You’ve had plenty of recommendations and requests from current group leaders. Your senior pastor has dropped off the latest Max Lucado or Tim Keller book on your desk (complete with post-it note: This looks great!). You’ve read the reviews and searched the catalogues for ideas. You’ve asked ministry friends what they’ve used and thumbed through samples at the Christian bookstore.
And you’ve picked out what you’ve thought would be best for everyone.
But have you ever stepped outside the circle of the usual suspects to ask what might interest the people who aren’t in a group yet?
Peter Drucker wrote that “in marketing one does not begin with the question: ‘what do we want?’ One begins with the questions: ‘What does the other party want? What are its values? What are its goals? What does it consider results? The Daily Drucker, p. 135).’”
I like to point out that our opportunity is more than keeping our current customers engaged. Our opportunity is growing our market share. Practically speaking, if you’re choosing curriculum that primarily appeals to the people who are already connected (the usual suspects), you shouldn’t be surprised that your percentage connected is flat when you compare this year to last.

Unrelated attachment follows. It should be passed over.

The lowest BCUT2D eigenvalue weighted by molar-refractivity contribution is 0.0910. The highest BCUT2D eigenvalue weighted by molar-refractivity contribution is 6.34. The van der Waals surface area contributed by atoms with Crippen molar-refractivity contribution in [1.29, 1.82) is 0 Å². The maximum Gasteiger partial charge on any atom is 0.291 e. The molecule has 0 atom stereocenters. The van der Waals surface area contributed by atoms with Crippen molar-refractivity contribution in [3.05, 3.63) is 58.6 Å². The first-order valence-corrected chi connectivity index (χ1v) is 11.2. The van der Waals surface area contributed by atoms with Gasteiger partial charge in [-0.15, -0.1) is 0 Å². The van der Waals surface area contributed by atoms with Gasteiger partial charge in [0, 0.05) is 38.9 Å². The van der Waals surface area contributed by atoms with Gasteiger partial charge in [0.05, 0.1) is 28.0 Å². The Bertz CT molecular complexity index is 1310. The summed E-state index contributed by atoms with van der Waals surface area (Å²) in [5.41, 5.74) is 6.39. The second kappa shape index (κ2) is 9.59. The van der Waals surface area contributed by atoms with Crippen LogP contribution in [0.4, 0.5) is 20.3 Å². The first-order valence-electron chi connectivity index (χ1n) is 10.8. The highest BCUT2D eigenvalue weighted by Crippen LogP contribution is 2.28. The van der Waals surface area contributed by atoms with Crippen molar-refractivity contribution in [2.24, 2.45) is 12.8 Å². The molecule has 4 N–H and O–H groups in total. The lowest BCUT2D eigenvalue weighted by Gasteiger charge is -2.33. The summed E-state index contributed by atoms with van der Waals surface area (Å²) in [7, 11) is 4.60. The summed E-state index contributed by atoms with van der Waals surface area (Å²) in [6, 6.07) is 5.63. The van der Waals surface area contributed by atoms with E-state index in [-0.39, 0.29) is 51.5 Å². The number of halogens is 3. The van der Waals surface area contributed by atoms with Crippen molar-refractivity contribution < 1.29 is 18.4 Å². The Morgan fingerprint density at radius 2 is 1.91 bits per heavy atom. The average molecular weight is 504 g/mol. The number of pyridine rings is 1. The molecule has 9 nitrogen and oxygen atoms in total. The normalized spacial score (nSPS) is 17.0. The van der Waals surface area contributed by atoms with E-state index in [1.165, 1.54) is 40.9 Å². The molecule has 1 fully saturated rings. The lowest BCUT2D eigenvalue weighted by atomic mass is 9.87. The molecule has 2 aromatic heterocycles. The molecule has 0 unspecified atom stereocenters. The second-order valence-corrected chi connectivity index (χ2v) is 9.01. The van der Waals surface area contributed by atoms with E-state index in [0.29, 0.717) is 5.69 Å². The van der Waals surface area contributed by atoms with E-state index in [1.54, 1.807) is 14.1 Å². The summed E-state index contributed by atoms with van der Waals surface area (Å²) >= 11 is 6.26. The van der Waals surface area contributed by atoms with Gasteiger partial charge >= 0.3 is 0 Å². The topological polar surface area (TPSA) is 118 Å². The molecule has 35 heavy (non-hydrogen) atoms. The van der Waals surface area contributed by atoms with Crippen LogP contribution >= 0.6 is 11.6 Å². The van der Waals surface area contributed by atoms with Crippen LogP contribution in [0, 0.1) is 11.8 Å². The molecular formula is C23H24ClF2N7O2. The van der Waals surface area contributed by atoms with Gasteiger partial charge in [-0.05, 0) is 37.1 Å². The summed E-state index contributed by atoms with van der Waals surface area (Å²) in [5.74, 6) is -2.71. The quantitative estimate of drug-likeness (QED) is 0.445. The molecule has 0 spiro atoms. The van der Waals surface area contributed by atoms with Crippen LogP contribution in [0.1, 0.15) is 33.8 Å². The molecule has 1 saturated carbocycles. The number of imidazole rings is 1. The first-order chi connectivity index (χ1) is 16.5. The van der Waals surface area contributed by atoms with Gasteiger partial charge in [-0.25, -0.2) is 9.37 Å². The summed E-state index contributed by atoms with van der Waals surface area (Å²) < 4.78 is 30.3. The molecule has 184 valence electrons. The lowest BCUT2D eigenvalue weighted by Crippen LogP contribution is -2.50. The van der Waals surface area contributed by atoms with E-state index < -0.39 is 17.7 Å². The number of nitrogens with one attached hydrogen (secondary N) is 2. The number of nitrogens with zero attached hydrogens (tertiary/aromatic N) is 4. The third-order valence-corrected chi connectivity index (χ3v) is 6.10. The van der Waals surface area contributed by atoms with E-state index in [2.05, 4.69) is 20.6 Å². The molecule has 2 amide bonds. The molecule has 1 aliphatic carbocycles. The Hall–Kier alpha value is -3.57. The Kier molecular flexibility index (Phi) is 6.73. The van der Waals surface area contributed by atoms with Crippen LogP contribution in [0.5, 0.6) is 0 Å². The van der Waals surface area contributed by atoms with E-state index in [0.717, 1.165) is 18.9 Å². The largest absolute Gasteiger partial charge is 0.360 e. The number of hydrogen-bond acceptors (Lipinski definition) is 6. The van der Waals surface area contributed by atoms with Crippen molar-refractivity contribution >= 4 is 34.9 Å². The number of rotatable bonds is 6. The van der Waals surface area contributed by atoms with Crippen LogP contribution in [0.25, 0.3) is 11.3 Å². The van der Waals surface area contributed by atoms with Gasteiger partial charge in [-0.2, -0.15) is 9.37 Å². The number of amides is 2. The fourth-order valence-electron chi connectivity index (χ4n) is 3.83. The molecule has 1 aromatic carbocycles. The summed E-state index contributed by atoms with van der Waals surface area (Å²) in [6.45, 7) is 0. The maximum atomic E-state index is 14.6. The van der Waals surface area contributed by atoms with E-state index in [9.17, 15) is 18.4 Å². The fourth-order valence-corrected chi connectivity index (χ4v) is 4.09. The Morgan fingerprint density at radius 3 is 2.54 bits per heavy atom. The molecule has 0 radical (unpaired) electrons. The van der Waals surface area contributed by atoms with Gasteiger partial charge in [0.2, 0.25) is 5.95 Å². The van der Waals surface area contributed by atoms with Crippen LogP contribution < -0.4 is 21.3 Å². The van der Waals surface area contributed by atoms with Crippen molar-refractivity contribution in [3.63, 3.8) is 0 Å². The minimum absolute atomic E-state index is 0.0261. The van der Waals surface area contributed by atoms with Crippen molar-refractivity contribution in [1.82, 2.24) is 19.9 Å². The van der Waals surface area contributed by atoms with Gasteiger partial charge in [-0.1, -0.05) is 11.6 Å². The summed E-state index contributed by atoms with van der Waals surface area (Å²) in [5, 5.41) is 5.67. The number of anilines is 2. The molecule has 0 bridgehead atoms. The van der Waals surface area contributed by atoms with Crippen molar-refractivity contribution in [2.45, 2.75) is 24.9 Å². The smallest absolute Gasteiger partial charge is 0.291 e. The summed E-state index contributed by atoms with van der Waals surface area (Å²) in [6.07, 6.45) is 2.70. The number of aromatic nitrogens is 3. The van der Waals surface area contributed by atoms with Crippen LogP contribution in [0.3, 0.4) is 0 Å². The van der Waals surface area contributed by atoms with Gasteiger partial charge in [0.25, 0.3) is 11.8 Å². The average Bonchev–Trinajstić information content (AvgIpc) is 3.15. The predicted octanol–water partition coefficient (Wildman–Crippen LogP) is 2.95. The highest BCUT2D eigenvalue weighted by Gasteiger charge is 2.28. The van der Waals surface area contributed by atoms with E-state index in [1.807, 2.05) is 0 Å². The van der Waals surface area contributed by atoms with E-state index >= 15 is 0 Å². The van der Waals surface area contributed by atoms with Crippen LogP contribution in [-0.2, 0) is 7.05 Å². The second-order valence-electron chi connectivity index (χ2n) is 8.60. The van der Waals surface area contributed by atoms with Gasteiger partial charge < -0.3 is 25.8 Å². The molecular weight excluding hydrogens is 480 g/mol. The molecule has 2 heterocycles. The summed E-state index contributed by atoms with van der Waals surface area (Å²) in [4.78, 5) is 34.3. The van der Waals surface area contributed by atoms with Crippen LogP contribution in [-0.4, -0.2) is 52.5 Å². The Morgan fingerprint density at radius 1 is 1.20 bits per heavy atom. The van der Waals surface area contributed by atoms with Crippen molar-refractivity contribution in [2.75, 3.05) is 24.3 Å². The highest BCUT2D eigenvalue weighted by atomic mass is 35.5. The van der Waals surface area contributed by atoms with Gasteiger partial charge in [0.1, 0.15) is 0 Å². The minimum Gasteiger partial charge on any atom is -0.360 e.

If you want to connect beyond the usual suspects, you need to think about the needs and interests of the people who aren’t currently in a group. How do you do that? Here are three ways I’ve found helpful:
- Be aware of the main conversations happening in the media. Having an awareness of the times (see 1 Chronicles 12:32 for more) is essential.
- Regularly check out what’s on the best-seller list (the non-fiction best seller list).
- Listen and engage in the conversations at the water cooler, at Starbucks, the Little League game and the block party.
What are you looking for? Ideas that are cross-cultural (that matter whether you’re a Christian or not). This is why I’ve recommended WEiRD, Soul Detox, Plan B, and Empty Promises. This is why 40 Days of Purpose is still a great study. These are all cross-cultural topics. They matter to connected people. They matter to unconnected people.
If you want to connect beyond the usual suspects, you need to think about the needs and interests of the people who aren’t currently in a group.
What do you think? Have a question? Want to argue? You can click here to jump into the conversation.